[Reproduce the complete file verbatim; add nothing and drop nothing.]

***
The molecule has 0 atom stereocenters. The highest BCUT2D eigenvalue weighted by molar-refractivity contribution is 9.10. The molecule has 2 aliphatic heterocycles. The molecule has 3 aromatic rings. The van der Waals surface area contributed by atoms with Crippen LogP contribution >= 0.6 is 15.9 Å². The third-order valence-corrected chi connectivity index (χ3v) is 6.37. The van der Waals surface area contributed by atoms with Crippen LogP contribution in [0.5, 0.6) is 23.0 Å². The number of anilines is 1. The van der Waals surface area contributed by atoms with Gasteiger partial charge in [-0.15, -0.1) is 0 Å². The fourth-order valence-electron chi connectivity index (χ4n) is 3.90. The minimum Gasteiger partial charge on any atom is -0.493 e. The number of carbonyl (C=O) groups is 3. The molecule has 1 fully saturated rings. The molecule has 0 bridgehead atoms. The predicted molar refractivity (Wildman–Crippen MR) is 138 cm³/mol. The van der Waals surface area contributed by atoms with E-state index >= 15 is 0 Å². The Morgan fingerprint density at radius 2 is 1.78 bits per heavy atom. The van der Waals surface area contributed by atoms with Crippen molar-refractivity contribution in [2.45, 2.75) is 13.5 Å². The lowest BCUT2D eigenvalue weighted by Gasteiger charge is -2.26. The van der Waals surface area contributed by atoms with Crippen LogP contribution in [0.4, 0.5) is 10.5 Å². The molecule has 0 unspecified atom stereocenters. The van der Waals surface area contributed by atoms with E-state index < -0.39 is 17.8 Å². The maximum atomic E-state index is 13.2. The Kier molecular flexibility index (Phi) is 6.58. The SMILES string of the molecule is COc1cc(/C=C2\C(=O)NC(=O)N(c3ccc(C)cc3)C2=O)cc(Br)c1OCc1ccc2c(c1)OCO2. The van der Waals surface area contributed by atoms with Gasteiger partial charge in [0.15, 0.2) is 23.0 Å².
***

The molecule has 0 atom stereocenters. The highest BCUT2D eigenvalue weighted by molar-refractivity contribution is 9.10. The molecule has 2 aliphatic heterocycles. The molecule has 3 aromatic rings. The van der Waals surface area contributed by atoms with Crippen LogP contribution >= 0.6 is 15.9 Å². The third-order valence-corrected chi connectivity index (χ3v) is 6.37. The van der Waals surface area contributed by atoms with Crippen LogP contribution in [0.5, 0.6) is 23.0 Å². The number of anilines is 1. The van der Waals surface area contributed by atoms with Gasteiger partial charge in [-0.15, -0.1) is 0 Å². The fourth-order valence-electron chi connectivity index (χ4n) is 3.90. The minimum Gasteiger partial charge on any atom is -0.493 e. The number of carbonyl (C=O) groups is 3. The molecule has 1 fully saturated rings. The molecule has 0 bridgehead atoms. The predicted molar refractivity (Wildman–Crippen MR) is 138 cm³/mol. The van der Waals surface area contributed by atoms with E-state index >= 15 is 0 Å². The Morgan fingerprint density at radius 2 is 1.78 bits per heavy atom. The van der Waals surface area contributed by atoms with Crippen molar-refractivity contribution in [2.45, 2.75) is 13.5 Å². The lowest BCUT2D eigenvalue weighted by Gasteiger charge is -2.26. The van der Waals surface area contributed by atoms with Crippen LogP contribution in [0.4, 0.5) is 10.5 Å². The molecule has 0 unspecified atom stereocenters. The van der Waals surface area contributed by atoms with E-state index < -0.39 is 17.8 Å². The maximum atomic E-state index is 13.2. The Kier molecular flexibility index (Phi) is 6.58. The SMILES string of the molecule is COc1cc(/C=C2\C(=O)NC(=O)N(c3ccc(C)cc3)C2=O)cc(Br)c1OCc1ccc2c(c1)OCO2. The van der Waals surface area contributed by atoms with Gasteiger partial charge in [0.15, 0.2) is 23.0 Å².